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Unions council predicts province could cut more than 700 Ottawa hospital jobs

Posted: July 27, 2018

By: Joanne Laucius, Ottawa Citizen
Patients wait in the hallway at the overcrowded Queensway Carleton Hospital in 2016.
Patients wait in the hallway at the overcrowded Queensway Carleton Hospital in 2016. ERROL MCGIHON / OTTAWA SUN PHOTO BY ERROL MCGIHON

Between 748 and 1,634 Ottawa hospital jobs could be cut if Ontario’s new Progressive Conservative government fulfils its campaign promises, according to projections by the hospital division of the Canadian Union of Public Employees.

According to calculations by the Ontario Council of Hospital Unions, which represents 35,000 provincial health care workers ranging from nurses to maintenance staff, Ottawa also faces losing between 84 and 184 permanent hospital beds, as well as 55 flu seasonal beds funded in the 2018 budget.

The calculations are based on numbers dropped by Progressive Conservative leader Doug Ford during the election about achieving four percent savings through “efficiencies.” Ford also promised no jobs would be lost.

The lower end of the council’s projections is based on a four per cent cut. But the Tories have also promised they would balance the budget and implement tax cuts, which suggests a cut of 8.74 per cent to program spending, said council president Michael Hurley, who is delivering similar reports in 30 towns and cities across the province.

“There is no way to make those numbers without very, very significant cuts to health care.”

This newspaper reached out to the health ministry and the health minister’s office for comment but did not receive a response as of late Friday.

There is already a gap in overall health care funding between Ontario and the rest of Canada, said Hurley. Compared to other provinces, per capita hospital funding is more than 28 per cent higher in the rest of Canada than in Ontario, a difference of just over $400 a year per person. Ontario spends an average of $5,360 per person compared to a national average of $5,992, he said.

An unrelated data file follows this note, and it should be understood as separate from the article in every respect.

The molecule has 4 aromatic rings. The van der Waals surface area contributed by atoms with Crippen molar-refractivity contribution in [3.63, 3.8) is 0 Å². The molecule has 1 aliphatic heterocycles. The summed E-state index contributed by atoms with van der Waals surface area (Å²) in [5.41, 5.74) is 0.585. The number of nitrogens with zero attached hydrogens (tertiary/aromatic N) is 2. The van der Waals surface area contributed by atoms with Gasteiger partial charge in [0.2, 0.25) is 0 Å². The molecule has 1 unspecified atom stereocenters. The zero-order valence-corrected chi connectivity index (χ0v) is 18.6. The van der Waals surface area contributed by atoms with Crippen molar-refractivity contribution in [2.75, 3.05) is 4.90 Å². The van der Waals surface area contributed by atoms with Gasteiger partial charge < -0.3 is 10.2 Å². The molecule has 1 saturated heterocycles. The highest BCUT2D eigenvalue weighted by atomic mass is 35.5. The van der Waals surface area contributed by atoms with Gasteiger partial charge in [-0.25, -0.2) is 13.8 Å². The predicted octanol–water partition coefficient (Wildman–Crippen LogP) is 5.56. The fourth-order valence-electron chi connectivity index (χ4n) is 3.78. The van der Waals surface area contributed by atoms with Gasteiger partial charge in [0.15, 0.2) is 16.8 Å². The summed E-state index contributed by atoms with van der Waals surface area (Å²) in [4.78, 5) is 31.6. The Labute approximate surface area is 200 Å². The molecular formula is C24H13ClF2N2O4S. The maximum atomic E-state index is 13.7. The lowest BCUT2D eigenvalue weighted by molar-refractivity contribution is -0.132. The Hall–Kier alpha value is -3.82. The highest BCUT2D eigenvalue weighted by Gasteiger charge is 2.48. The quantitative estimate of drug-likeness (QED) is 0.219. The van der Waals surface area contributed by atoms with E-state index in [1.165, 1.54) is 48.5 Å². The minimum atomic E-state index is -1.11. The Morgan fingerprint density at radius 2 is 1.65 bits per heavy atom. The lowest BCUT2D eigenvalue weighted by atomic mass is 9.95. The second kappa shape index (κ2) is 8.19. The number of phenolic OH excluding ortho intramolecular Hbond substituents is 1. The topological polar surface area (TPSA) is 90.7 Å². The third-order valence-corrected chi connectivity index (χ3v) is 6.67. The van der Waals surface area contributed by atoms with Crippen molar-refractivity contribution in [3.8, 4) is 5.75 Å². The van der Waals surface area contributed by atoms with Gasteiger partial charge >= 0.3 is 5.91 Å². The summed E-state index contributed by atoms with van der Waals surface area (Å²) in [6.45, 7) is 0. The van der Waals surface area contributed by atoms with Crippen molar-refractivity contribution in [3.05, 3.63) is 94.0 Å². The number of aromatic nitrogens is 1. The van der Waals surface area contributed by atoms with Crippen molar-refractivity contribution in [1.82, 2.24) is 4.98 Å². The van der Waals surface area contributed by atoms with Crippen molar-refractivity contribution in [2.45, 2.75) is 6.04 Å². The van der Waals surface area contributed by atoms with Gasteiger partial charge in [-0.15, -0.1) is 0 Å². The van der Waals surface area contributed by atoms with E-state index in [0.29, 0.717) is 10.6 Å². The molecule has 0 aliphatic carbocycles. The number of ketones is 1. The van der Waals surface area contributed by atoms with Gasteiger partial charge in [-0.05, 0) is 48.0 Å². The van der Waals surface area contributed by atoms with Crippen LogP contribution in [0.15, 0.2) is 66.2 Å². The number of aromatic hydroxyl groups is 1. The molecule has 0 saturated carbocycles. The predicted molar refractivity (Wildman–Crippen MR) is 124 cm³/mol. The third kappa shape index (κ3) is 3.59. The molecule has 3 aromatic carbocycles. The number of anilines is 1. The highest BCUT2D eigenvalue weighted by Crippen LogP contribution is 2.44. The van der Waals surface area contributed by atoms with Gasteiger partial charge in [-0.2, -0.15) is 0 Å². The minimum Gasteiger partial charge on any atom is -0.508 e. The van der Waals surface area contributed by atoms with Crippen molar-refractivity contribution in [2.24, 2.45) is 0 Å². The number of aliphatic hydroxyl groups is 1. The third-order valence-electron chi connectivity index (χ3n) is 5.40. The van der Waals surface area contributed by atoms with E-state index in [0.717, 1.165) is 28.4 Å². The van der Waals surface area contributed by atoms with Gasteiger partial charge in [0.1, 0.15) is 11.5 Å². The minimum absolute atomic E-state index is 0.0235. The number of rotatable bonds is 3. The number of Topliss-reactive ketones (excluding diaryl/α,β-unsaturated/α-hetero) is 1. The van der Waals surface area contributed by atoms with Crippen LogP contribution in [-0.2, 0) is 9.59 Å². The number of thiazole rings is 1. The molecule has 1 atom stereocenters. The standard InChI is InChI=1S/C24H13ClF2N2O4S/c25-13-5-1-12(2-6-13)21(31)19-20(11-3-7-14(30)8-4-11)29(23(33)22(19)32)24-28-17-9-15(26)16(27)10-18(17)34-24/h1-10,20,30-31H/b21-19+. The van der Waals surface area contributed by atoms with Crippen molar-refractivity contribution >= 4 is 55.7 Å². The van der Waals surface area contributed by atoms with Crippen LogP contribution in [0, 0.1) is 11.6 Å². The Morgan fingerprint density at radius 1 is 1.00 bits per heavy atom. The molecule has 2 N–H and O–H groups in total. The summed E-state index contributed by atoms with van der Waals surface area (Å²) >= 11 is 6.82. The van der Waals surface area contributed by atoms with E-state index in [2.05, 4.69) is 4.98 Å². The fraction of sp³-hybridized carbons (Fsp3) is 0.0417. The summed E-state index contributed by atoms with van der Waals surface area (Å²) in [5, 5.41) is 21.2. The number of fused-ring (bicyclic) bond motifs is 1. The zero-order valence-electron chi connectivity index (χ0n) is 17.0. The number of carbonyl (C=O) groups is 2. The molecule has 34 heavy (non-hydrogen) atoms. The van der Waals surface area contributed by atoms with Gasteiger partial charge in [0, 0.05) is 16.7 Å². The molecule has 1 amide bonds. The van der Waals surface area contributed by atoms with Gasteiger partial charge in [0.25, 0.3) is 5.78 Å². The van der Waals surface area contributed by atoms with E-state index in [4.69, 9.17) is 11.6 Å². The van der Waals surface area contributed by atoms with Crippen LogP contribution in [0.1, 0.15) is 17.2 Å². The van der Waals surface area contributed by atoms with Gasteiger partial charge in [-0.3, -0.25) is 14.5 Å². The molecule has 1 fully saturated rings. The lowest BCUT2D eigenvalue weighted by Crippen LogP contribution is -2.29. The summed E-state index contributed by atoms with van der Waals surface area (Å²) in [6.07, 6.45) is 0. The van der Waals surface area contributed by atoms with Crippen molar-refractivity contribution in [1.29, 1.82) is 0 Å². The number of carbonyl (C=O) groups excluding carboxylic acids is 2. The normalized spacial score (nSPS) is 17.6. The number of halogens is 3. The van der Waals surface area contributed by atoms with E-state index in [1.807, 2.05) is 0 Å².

“Ontario already provides the least health care funding per person of any province. The evidence is already overwhelming that the cuts have already gone too far,” he said. “There is non-stop pressure to move patients out to make room for new patients. That’s why you have stretchers in the hallways.”

Ford’s explanations for how he plans to achieve his goals during the election were vague, and there has been no update about how the new provincial government plans to implement the savings.

The union is concerned about several possibilities for saving money — privatization, merging and closing hospitals and culling the workforce through attrition.

“Attrition happens very quickly. Nursing positions are left vacant. It is a real cut, a significant cut,” said Hurley. “For patients, it means that they ring their bell and no one comes. It means higher infection rates. It means enormous pressure on families to move seniors before they are ready, and there’s a good chance they will be re-admitted to hospital. And it means more people on stretchers.”

Many hospitals are already running at full capacity and making more cuts will make the “hallway medicine” Ford decried during his campaign worse, said Natalie Mehra, executive director of the Ontario Health Coalition, which represents 400 organizations ranging from patient groups to unions and professional organizations.

Mehra believes the council’s projections on cuts to jobs and hospital beds are a conservative estimate. “The question is how you can make massive cuts, and on the other hand offer no clarity for how it will be paid for.”

The Ontario Hospital Association is working with the new government to identify and support hospitals that continue to face serious financial challenges, said president and CEO Anthony Dale in a statement.

“The government has clearly committed to taking steps to end hallway medicine in Ontario, and we expect that it will take the full attention of the government, its advisors, and the full collaboration of our health system partners to fundamentally address this challenge in the time ahead.”

Earlier this week, a report from the province’s financial accountability officer Peter Weltman suggested that achieving savings in the health care sector will be difficult because the labour market is so competitive these days.

“Given Ontario’s tight labour markets, public sector employers will likely need to continue offering higher wages to compete for available workers,” said Weltman’s report.

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